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11

Information Architecture: Blueprints for the Web

In the introduction, Christina Wodtke claims that her book on IA isn't for people doing IA for a living "most of it will probably be old hat." It might be true, that her book won't make a revolution for the IA field, but it is very enlightening to read about Wodtke's practical use of the techniques and principles of IA. And there's no armchair theory here. Everything is backed up by cases, examples, and practical advice on how to make everything work in the real world.

The book concentrates on traditional IA practices, such as:
- User research
- Organising content
- Card sorting
- Personas, scenarios and task analysis
- Site and flow diagramming
- Wireframing and storyboarding

At the end of the book, you'll also find some she-devil tricks on how to persuade you boss and co-workers to do things your way. Highly revealing - my girlfriend is never going to fool me again.

Links:

  • The book at amazon.com
  • The book at amazon.co.uk

Henrik Olsen - November 14, 2002

Permanent link Comments (1)

See also: Books (32)  Prototyping and wireframing (32)  Card sorting (8)  Site and flow diagramming (4)  Requirement Analysis (12)  Usability testing (30)  Personas (13)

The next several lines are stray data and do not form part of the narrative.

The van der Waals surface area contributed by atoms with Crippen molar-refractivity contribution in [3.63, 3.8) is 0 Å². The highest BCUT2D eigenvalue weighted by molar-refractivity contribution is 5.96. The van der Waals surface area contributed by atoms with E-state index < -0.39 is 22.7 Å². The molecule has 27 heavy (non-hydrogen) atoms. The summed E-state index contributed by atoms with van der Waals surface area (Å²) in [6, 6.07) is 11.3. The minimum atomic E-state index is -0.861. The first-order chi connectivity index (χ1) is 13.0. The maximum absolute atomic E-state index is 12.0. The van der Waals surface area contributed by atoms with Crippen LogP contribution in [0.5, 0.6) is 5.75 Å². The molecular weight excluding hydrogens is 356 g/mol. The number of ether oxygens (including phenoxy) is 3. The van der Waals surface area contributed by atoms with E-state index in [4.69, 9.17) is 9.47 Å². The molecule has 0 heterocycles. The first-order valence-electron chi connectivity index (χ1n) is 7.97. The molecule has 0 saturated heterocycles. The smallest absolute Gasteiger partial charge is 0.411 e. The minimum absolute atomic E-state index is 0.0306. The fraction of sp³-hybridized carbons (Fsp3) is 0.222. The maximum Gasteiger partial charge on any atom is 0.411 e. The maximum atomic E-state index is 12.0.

12

Survival of the fittest through iterative design

Comparing iterative design with Darwin's concept of natural selection, John S. Rhodes from WebWord.com explains why iterative design and testing are important.

Natural selection happens through the production of many offsprings, each with their unique differences. The ones that are strong and fit in a way that make them succeed in their environment, will survive. That's why many quick and dirty prototypes (offsprings) and continuous testing (selection in a natural environment) are important to a successful development workflow.

Links:

  • Evolution, Usability, and Web Design

Henrik Olsen - July 30, 2002

Permanent link Comments (0)

See also: Tips and guidelines (65)  Usability testing (30)  Prototyping and wireframing (32) 


 

13

The usability lifecycle

In this article Jakob Nielsen criticizes two common approaches to Web development - the waterfall model and the let's-just-throw-something-out-there-and-see-if-it-sticks approach. While the waterfall model fails because most people can't read requirement specifications, the outcome of a mud-slinging approach will drive the customers away.

What does work, according to Jakob Nielsen, is iterative design. In the article he outlines what he thinks is the best workflow for Web development.

Links:

  • The article: The usability lifecycle

Henrik Olsen - March 29, 2002

Permanent link Comments (0)


 

14

Macromedia Website Production Management Techniques

Lots of wise people have made development management frameworks for software and Web site production that covers everything form initial requirement research to site maintenance. Now Macromedia has started outlining their recommendations for the Web development process.

The framework is a joint effort by Macromedia and Kelly Goto, co-author of the book Web ReDesign: Workflow That Works and is available online at Macromedia's Web site.

Links:

  • Macromedia's Website Production Management Techniques
  • The book Web ReDesign (at Amazon.co.uk)
  • The book Web ReDesign (at Amazon.com)

Henrik Olsen - March 04, 2002

Permanent link Comments (0)


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